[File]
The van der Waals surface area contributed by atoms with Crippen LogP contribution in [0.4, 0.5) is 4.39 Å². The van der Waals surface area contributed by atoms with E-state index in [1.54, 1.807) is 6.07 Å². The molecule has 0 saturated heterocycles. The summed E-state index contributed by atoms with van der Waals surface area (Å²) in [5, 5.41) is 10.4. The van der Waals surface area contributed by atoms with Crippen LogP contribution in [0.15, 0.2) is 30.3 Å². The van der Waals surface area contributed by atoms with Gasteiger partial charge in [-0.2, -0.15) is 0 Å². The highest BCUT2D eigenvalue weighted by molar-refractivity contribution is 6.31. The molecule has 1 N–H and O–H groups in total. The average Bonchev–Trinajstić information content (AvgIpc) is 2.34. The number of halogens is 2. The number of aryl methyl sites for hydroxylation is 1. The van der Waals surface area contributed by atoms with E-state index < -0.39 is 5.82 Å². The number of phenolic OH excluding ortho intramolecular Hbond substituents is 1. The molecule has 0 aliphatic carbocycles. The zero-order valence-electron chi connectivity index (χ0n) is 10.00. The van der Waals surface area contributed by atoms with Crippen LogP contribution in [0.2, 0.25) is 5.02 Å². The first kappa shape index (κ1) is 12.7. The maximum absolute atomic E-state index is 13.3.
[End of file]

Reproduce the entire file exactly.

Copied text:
The van der Waals surface area contributed by atoms with Crippen LogP contribution in [0.4, 0.5) is 4.39 Å². The van der Waals surface area contributed by atoms with E-state index in [1.54, 1.807) is 6.07 Å². The molecule has 0 saturated heterocycles. The summed E-state index contributed by atoms with van der Waals surface area (Å²) in [5, 5.41) is 10.4. The van der Waals surface area contributed by atoms with Crippen LogP contribution in [0.15, 0.2) is 30.3 Å². The van der Waals surface area contributed by atoms with Gasteiger partial charge in [-0.2, -0.15) is 0 Å². The highest BCUT2D eigenvalue weighted by molar-refractivity contribution is 6.31. The molecule has 1 N–H and O–H groups in total. The average Bonchev–Trinajstić information content (AvgIpc) is 2.34. The number of halogens is 2. The number of aryl methyl sites for hydroxylation is 1. The van der Waals surface area contributed by atoms with E-state index < -0.39 is 5.82 Å². The number of phenolic OH excluding ortho intramolecular Hbond substituents is 1. The molecule has 0 aliphatic carbocycles. The zero-order valence-electron chi connectivity index (χ0n) is 10.00. The van der Waals surface area contributed by atoms with Crippen LogP contribution in [0.2, 0.25) is 5.02 Å². The first kappa shape index (κ1) is 12.7. The maximum absolute atomic E-state index is 13.3.